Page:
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Author Topic: For very cautious Bitcoiners - Offline transactions.  (Read 1824 times)
dogisland
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November 08, 2011, 03:07:15 PM
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I've written up a technique for creating an offline transaction. This is basically a payment instruction created from keys living on a machine that never gets connected to the internet.

Thanks to the guys in the development part of the forum for helping me put this together.

https://strongcoin.com/blog/the_easiest_way_to_create_secure_offline_bitcoin_transactions

Let me know your thoughts.
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November 08, 2011, 03:25:36 PM
 #2

This is fantastic to see.

One thing I would love to see (and might experiment with) would be a C++ implementation of this that uses a console interface (stdin/stdout) to do this very same thing, and which has its own key store.

Result: compile it for any hardware with a serial console interface, it would be a 100% safe ONLINE wallet, especially if the device has its own display and keypad so user can confirm transaction.

Serial is better than network in this case because the attack surface is very small, especially if the device offers no shell capabilities over its serial port. Like those VeriFone credit card machines. Except something this simple could run on the extremely obsolete ones, the kind that go on eBay for well less than $50. (example: VeriFone Omni 3200)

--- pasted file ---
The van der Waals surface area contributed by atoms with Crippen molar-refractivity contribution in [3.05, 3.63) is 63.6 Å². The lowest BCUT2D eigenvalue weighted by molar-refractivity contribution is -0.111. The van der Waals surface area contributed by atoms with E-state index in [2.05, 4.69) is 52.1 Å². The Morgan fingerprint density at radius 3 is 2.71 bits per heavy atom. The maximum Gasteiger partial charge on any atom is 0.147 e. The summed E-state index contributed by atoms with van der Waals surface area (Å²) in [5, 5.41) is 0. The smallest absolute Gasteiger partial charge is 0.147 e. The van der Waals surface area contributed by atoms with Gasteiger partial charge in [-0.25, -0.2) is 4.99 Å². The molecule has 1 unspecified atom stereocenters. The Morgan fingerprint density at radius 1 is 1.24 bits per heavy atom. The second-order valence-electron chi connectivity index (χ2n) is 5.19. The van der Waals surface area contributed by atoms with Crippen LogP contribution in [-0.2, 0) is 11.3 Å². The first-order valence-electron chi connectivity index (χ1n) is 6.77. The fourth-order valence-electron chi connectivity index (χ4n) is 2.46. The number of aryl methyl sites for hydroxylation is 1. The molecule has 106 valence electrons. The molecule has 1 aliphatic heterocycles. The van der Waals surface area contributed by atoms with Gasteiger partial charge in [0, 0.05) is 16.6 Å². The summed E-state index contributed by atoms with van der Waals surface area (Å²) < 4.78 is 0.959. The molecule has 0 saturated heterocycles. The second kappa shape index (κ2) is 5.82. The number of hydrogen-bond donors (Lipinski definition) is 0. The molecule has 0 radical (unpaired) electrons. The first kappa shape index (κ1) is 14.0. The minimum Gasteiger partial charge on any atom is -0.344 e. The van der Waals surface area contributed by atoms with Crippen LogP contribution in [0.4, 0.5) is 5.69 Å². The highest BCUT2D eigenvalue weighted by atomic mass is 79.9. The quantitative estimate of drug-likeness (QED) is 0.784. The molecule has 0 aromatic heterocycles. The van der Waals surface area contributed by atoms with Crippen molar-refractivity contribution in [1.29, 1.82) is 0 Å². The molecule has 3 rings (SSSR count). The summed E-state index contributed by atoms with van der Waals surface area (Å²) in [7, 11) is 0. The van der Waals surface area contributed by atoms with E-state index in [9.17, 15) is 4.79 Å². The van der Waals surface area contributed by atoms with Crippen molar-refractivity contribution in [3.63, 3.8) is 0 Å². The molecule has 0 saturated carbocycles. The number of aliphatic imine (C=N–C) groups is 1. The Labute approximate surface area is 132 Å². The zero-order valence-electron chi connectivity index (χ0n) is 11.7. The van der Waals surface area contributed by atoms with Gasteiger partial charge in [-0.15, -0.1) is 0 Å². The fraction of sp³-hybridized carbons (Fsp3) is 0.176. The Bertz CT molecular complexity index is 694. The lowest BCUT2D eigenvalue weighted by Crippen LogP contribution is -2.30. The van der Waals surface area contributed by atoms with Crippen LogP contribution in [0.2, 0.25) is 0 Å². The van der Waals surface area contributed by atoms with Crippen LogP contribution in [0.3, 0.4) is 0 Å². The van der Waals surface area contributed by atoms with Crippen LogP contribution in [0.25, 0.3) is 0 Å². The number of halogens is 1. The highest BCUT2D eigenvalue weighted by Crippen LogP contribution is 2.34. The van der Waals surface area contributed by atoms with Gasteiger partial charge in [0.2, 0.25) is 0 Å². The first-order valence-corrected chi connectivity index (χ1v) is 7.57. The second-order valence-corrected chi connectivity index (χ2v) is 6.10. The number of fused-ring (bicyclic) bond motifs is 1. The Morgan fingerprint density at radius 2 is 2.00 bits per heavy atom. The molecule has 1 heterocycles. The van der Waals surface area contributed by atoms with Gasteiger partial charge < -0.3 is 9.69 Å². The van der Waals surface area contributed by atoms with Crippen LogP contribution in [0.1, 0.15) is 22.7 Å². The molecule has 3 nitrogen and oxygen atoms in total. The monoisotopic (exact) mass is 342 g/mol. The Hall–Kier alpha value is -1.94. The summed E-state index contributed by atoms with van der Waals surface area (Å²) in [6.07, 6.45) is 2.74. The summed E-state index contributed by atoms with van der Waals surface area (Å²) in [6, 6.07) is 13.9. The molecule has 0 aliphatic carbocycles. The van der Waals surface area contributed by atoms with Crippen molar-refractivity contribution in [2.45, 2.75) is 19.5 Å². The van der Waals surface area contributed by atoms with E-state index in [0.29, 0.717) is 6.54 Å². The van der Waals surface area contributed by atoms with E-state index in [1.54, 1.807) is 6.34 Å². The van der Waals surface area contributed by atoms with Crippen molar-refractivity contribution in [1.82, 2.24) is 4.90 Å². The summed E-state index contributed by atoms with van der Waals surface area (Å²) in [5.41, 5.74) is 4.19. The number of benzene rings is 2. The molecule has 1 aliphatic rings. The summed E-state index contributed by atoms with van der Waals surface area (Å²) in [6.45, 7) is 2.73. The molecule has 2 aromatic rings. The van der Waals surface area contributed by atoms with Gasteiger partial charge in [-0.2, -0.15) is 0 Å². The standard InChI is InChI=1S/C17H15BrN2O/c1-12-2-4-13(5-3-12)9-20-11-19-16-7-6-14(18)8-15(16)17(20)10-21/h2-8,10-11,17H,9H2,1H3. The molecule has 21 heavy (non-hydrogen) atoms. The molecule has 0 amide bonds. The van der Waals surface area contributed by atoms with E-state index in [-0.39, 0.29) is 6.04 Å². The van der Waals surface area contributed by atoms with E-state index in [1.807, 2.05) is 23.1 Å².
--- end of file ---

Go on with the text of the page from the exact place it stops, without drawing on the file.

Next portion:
Companies claiming they got hacked and lost your coins sounds like fraud so perfect it could be called fashionable.  I never believe them.  If I ever experience the misfortune of a real intrusion, I declare I have been honest about the way I have managed the keys in Casascius Coins.  I maintain no ability to recover or reproduce the keys, not even under limitless duress or total intrusion.  Remember that trusting strangers with your coins without any recourse is, as a matter of principle, not a best practice.  Don't keep coins online. Use paper wallets instead.
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November 08, 2011, 03:52:58 PM
 #3

This is fantastic to see.

One thing I would love to see (and might experiment with) would be a C++ implementation of this that uses a console interface (stdin/stdout) to do this very same thing, and which has its own key store.

Result: compile it for any hardware with a serial console interface, it would be a 100% safe ONLINE wallet, especially if the device has its own display and keypad so user can confirm transaction.

Serial is better than network in this case because the attack surface is very small, especially if the device offers no shell capabilities over its serial port. Like those VeriFone credit card machines. Except something this simple could run on the extremely obsolete ones, the kind that go on eBay for well less than $50. (example: VeriFone Omni 3200)

Electrum is Python, not C++, but it has an option to generate offline transactions from the command line. maybe you can use it ?

example:
Code:
$ python ./electrum.py gentx 19mP9FKrXqL46Si58pHdhGKow88SUPy1V8 0.1
Password: